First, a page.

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The Bundeswehr succeeded in a test in which a decoy was dropped by a target drone (Remotely Piloted Air Target System - RPATS) in order to demonstrate its ability to protect airborne weapon systems against radar-guided missiles. In the attempt with a sharp decoys missiles could be successfully deflected with Semi-Active Radar (SAR) seeker technology.

The BriteCloud 218 system from Leonardo, designed for this purpose, sends out powerful radio emissions from a standard dispenser, which simulate the target of the missile and allow it to recognize the decoys instead of the aircraft as the target. Leonardo has so far been the only company that has succeeded in implementing this flare technology on a flare decoy size.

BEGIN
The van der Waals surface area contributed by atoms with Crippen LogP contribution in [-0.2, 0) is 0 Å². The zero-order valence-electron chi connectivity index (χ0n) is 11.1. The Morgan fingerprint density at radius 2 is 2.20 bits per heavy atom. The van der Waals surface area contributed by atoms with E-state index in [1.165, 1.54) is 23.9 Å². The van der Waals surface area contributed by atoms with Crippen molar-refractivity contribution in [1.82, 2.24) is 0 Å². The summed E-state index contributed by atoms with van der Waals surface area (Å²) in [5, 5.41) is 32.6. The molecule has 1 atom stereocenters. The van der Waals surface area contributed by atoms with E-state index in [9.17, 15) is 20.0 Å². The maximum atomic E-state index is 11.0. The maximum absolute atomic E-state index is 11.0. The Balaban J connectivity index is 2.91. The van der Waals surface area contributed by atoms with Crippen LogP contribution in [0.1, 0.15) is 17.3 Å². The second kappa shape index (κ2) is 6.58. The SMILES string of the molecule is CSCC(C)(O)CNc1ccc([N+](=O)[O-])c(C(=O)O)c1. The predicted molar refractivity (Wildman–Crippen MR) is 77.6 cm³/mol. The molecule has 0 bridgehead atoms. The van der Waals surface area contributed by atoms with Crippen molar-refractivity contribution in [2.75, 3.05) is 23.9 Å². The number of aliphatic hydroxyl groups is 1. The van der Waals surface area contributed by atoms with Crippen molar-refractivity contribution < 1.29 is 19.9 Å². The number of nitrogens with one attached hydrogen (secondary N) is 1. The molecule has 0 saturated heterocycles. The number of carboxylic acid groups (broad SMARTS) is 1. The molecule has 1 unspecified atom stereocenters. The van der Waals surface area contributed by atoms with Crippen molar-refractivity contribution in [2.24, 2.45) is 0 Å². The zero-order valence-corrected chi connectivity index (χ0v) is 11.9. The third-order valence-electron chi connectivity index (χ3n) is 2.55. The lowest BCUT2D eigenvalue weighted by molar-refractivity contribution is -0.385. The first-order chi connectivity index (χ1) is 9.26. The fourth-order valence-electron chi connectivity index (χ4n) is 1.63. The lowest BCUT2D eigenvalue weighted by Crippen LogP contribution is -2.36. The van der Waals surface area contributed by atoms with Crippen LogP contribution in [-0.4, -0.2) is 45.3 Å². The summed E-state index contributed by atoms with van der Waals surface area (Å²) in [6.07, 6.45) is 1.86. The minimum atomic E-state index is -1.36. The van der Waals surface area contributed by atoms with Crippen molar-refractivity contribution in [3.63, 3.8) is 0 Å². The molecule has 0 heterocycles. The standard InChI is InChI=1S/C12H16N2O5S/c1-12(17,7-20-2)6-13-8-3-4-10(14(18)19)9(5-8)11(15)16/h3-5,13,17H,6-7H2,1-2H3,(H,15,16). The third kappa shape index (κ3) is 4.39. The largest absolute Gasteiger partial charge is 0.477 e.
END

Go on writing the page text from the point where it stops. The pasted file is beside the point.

The German attempt was the first in which BriteCloud was launched from a target drone. The decoy does not require any integration and is therefore a cost-effective way of equipping flying systems with the latest generation of jammers, which are much more effective than conventional chaff (radar-reflecting foil); the on-board computer uses the latest EloKa technology to protect against modern threats.

The variant of the decoy BriteCloud 218 used for the experiment implements this technology in the form of a rectangular decoy in standard size (2 x 1 x 8 inches), which means that it is compatible with a number of popular dispensers such as the AN / ALE-47. This can improve the protection of older F-series jets such as the F-15 and F-16 as well as smaller RPAS platforms at low cost.

BriteCloud 218 is currently going through the FCT (Foreign Comparative Testing) program of the US Air National Guard (ANG) with a view to possible future use of US Air Force combat aircraft. It is based on the BriteCloud 55, which is slightly larger and compatible with round 55mm flare dispensers such as those of the Eurofighter Typhoon and Saab Gripen and has already been put into service by the British Royal Air Force.

Rolf Clement